I remember an old NES game called Romance of the Three Kingdoms where PCs intentionally had large families with children so that the game could continue when the main PC died. This worked pretty well for the game in my opinion. It went so far that if your PC ignored your kids, when your kids took over they were freaking worthless mongers that would doom your game. On the other hand if you paid attention to your kids, trained them and so forth, they became worthy heirs. In some cases better than their progenitors.

So, a noble goal but hard to pull off in D&D and I will have to mull it over more. Dark Sun had character trees but the concept seemed silly to me. Something like, ‘our world is so deadly, you are likely to go through 4 characters a session!’. I am sure other games have something similar though off hand nothing comes to mind. Allowing a designated set of potential alternates of npcs whom the PC trusts seems doable though. Perhaps someone whom the PC kept up to date with, told his tales too, and likewise trusted. Old henchmen is a good idea as are followers. Children to some extent too, but that is very dependent on if the PC wanted to get into that sort of thing. It would be interesting to have the PCs plans and actions effect these alternates in a meaninful way as well. I'm not sure if any of that will happen. I suppose I will just have to see how the game goes and keep it in the back of my mind.

* Raising dead is usually very rare in my games, but another article for a later time. I will probably be allowing it, but also allow for things to go very wrong (Kadorto!). Indeed, a ritual that could led to some very nasty spirits indeed. Speaking of which, I will be going more into the malign spirits at a later date as well.

Friday, February 27, 2009

Money and Training

Money will be rather straightforward in Valley of Blue Snails. I don't care to use alternate currencies much and 1g = 10s =100c is pretty easy to remember. I probably will not use platinum except for jewelry. Value is by weight and purity, most actual prints on the coins are interchangeable in most locations. Dwarves in particular are fickle about purity. Dwarves may also alloy their gold and silver with other metal to keep them safe, then separate them at a later point.

Large denominations are usually not passed along often since they are things like plots of land, houses, titles and so forth. When they are gold bars could be pressed to weight, usually 250gp or 500gp. Peasants usually do not deal with hard currency and favor to barter. If they do have coin it is usually a small amounts to be used in dire times. Merchants and nobles use coins often and also write each other writs of property, value of title. These writs are stamped by the local lords and are essentially a written contract to be fulfilled - breaking the contract is punished harshly. Peasants and the like would never come across such a writ.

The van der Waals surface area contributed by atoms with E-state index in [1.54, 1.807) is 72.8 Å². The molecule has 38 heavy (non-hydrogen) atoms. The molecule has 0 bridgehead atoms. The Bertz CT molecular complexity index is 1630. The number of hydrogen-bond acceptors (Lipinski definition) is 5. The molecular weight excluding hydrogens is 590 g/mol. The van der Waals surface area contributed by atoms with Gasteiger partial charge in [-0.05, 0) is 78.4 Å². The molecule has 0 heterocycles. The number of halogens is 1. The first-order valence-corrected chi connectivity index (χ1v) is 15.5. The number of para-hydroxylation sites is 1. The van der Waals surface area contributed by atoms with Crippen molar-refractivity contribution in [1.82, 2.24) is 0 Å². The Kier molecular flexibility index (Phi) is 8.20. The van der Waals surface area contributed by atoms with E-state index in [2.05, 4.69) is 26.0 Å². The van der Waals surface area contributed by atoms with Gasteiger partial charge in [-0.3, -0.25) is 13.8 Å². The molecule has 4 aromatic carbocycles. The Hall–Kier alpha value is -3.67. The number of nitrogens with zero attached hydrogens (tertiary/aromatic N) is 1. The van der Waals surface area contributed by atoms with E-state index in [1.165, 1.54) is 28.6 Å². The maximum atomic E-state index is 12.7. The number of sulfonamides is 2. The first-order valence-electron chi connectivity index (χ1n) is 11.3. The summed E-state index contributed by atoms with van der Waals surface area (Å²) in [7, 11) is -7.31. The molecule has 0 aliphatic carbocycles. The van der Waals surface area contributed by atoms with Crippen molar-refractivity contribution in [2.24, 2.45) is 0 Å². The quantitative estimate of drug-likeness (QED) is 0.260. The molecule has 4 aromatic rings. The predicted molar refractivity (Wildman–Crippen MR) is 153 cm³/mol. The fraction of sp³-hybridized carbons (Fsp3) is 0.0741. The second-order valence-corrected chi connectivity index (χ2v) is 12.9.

The PCs will likely have both coin and barter material. I am fond of non-coin treasure, should it be furs, gems, arts, pottery, narcotics, wines, noddles, harlots, jewels, trained squirrils and so forth. PCs could easily barter this among the general populace for whatever they need. Money can buy just about everything - land, titles, wives, slaves, assassinations, children and just about anything else. Most noble lords will tax excessively and PCs had best be wary if they intent to simply take on a huge load of treasure and walk away without paying the local lord his due. I will leave this part vague for now since it will certianly vary from place to place heavily.

As a side note training is a matter I'm considering when a PC would level up. Adding a cost involved seems to be a time-honored tradition although I'm fairly apathetic to be honest. My main interest is to keep some role-playing value involved for major occurrences. Lets say if a 2nd level Fighter picks up a level in Thief. Clearly some role-playing would be involved, and likely an entire adventure. Normal in-class leveling I will likely keep it as DM fiat. New materials will need to be bought, time to train will be devoted towards and so forth. Loose figure, 20g and 1 week per level - hardly something to worry about in terms of breaking a PCs bank.

Thursday, February 26, 2009

Travel in Valley of Blue Snails

Travel in Valley of Blue Snails is usually a communal affair if one if going outside of the immediate area. Even when commoners walk to work it is usually in groups for safety. Safety from robbers, pilgrims, spirits, monsters and other malefic factors. Those who travel by themselves are seen as deviants and up to no good. Exceptions would be hermits, holy men, bards and the insane.